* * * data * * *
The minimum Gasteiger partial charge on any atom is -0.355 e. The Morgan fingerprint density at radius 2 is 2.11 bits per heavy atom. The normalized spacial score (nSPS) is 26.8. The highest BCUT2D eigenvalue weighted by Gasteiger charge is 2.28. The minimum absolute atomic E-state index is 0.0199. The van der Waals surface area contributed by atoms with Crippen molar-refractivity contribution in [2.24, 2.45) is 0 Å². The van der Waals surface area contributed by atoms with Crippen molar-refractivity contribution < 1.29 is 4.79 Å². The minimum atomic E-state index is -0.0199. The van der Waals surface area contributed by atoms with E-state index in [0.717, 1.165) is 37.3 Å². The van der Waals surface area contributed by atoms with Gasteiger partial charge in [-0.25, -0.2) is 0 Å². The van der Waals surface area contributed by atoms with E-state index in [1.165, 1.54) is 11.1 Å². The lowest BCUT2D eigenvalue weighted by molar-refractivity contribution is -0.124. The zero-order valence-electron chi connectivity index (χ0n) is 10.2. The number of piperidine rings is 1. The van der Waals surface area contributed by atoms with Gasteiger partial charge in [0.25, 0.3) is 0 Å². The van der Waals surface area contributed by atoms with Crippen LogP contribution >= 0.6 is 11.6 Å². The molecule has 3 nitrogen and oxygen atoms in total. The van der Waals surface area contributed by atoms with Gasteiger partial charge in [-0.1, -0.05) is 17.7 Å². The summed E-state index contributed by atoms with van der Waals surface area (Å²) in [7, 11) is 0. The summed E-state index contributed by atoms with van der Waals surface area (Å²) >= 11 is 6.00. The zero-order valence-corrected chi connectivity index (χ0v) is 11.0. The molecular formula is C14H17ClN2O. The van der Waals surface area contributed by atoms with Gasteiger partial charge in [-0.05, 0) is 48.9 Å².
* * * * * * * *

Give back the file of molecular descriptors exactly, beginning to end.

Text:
The minimum Gasteiger partial charge on any atom is -0.355 e. The Morgan fingerprint density at radius 2 is 2.11 bits per heavy atom. The normalized spacial score (nSPS) is 26.8. The highest BCUT2D eigenvalue weighted by Gasteiger charge is 2.28. The minimum absolute atomic E-state index is 0.0199. The van der Waals surface area contributed by atoms with Crippen molar-refractivity contribution in [2.24, 2.45) is 0 Å². The van der Waals surface area contributed by atoms with Crippen molar-refractivity contribution < 1.29 is 4.79 Å². The minimum atomic E-state index is -0.0199. The van der Waals surface area contributed by atoms with E-state index in [0.717, 1.165) is 37.3 Å². The van der Waals surface area contributed by atoms with Gasteiger partial charge in [-0.25, -0.2) is 0 Å². The van der Waals surface area contributed by atoms with E-state index in [1.165, 1.54) is 11.1 Å². The lowest BCUT2D eigenvalue weighted by molar-refractivity contribution is -0.124. The zero-order valence-electron chi connectivity index (χ0n) is 10.2. The number of piperidine rings is 1. The van der Waals surface area contributed by atoms with Gasteiger partial charge in [0.25, 0.3) is 0 Å². The van der Waals surface area contributed by atoms with Crippen LogP contribution >= 0.6 is 11.6 Å². The molecule has 3 nitrogen and oxygen atoms in total. The van der Waals surface area contributed by atoms with Gasteiger partial charge in [-0.1, -0.05) is 17.7 Å². The summed E-state index contributed by atoms with van der Waals surface area (Å²) in [7, 11) is 0. The summed E-state index contributed by atoms with van der Waals surface area (Å²) >= 11 is 6.00. The zero-order valence-corrected chi connectivity index (χ0v) is 11.0. The molecular formula is C14H17ClN2O. The van der Waals surface area contributed by atoms with Gasteiger partial charge in [-0.05, 0) is 48.9 Å².